Young outdoor retailer fires up Philly to get outside

Christina Saboe of Fireside Camp Supply isn't your typical outdoor retailer, but she’s got outdoor cred and emblematic of a new wave of shop owners.
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Christina Saboe, owner of Fireside Camp Supply in Philadelphia, doesn’t look like your typical outdoor retailer. She’s young (only 29), fashionable (she’s a self-described “fancy pants”) and, well, in an industry dominated by men, she’s a she!

But with significant outdoor chops and an eye for style, Saboe’s year-and-a-half-old shop is making a name for itself — even in a decidedly un-outdoorsy city. “I stand by the fact that there are many outdoorsy people here, they’re just not very verbal about it,” she said. “They’ll find a store like this.”

Saboe is among the next generation of outdoor retailers who recognize that customers look to brick and mortar shops to provide an experience. Rather than try to compete with online monoliths on price or outdoor superstores on selection, Fireside gives customers a chance to be part of a community.

 Christina Saboe at her shop, Fireside Camp Supply, in Philadelphia.

Christina Saboe at her shop, Fireside Camp Supply, in Philadelphia.

For one thing, Saboe makes the shop a place where people want to be. Just like its owner, the store itself is different from your standard outdoor shop. Channeling Saboe’s degrees in art history and decorative arts, Fireside’s ambiance is outdoor chic. Lumberjacks, grandfathers and hipster-leaning fashionistas will all feel at home there, Saboe recounted, describing the vibe as “an old-school outfitter from 30 years ago — except that it’s a young female running it.”

Long-time campers will find the supplies they need, and those new to the sport can rent an assortment of tents, sleeping pads, stoves and lanterns. Conversely, the clothing stockpile isn’t “techy,” but rather features more fashionable pieces like plaids, sweaters and vests. Reclaimed wood gives the store a cozy, outdoor-esque feel, and a light waft of cedar is reminiscent of a campfire, even though it’s incense burning not actual logs.

“I would say the shop is two different sides,” Saboe said. “The actual legit outfitter side for campers who need fuel, lanterns and tents, and then the other half is more like a gift shop for outdoorsy people.”

Saboe also engages with the community, using monthly events to draw people into the store not necessarily to buy anything, but just to introduce them to what Fireside has to offer. Drop by the shop between 6 and 8 p.m. on the first Friday of the month and you’ll be treated to complimentary s’mores — just bring your own beer. “It’s all-across-the-board fun. At the end of the night it’s more my generation of 30 year-olds. Early in the night, there’ll be some strollers and toddlers having their first s’mores.”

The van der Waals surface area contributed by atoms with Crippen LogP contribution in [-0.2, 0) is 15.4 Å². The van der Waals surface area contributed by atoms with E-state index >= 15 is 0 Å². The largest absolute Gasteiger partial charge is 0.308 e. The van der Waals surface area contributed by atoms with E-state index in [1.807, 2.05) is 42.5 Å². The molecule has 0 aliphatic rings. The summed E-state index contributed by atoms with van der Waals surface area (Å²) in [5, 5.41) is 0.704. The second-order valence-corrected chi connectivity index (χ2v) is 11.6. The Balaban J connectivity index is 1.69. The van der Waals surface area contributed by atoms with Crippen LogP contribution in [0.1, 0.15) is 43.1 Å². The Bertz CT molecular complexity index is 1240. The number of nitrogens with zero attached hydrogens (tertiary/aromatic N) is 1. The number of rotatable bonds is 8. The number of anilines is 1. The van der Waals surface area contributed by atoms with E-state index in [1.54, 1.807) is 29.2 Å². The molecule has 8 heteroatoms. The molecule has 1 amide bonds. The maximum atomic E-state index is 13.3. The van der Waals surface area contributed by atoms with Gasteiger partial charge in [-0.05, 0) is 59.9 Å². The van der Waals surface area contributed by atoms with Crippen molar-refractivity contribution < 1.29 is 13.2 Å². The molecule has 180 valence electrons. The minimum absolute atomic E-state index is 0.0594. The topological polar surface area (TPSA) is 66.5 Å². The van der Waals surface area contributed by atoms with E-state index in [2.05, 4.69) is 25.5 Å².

On other occasions, Saboe reaches out to fellow small local business owners to join forces. To date she’s partnered with Peddler Coffee, Weckerly’s Ice Cream and Honeygrow eatery to get the word out about their respective businesses. She shares floor space with a vintage goods dealer and collaborates with a nearby gym. This summer Fireside will also be her neighborhood’s pick-up spot for the Greensgrow Farms community supported agriculture (CSA) food share.

The idea to collaborate was inspired by Saboe’s social media prowess. She noticed that other businesses had 20,000-plus followers — while she had just 1,000 — and came up with a goal: Get them to mention her name once. “It’s out of me being cheap and trying to come up with creative ways to gain awareness through social media,” she said. “It’s an advantage to being a business owner today — so much of [the marketing] is free; you just have to be a little savvy about it.”

Not that Fireside and Saboe herself haven’t met with challenges. Besides having had plenty of “very rude” people tell her that Fireside won’t make it, she’s found a need to exude a bit of machismo — like the fact that she’s been car camping since she was 2, visited her first national park, Yellowstone, at 3 and has camped all across the nation — and temper her femininity: wearing a dress to work is a rare pleasure. “I find that they won’t believe anything that I’m saying and discredit me immediately as a camper if I look too nice,” she said.

But her female-ness can also be used to her advantage. “I’m a little more friendly and sweet and they don't really know that I’m trying to sell anything to them,” she said. “I’m very feminine about that. I’m not aggressive. It’s sneaky salesmanship.

Her background in art — including having worked at Christie’s Auction House in London, the largest auction house in the world — has given her an advantage on merchandising and value assessment. “I think I’m pretty in tune with what the next big thing will be,” she said.

As for people confused by Fireside’s station in the middle of a metropolis, Saboe points to humanity’s need to breathe fresh air and experience nature. “City people need to be outdoors more than anybody. We don't want concrete all the time,” she said. “I nudge them in the right direction to getting them out there.”

--Courtney Holden

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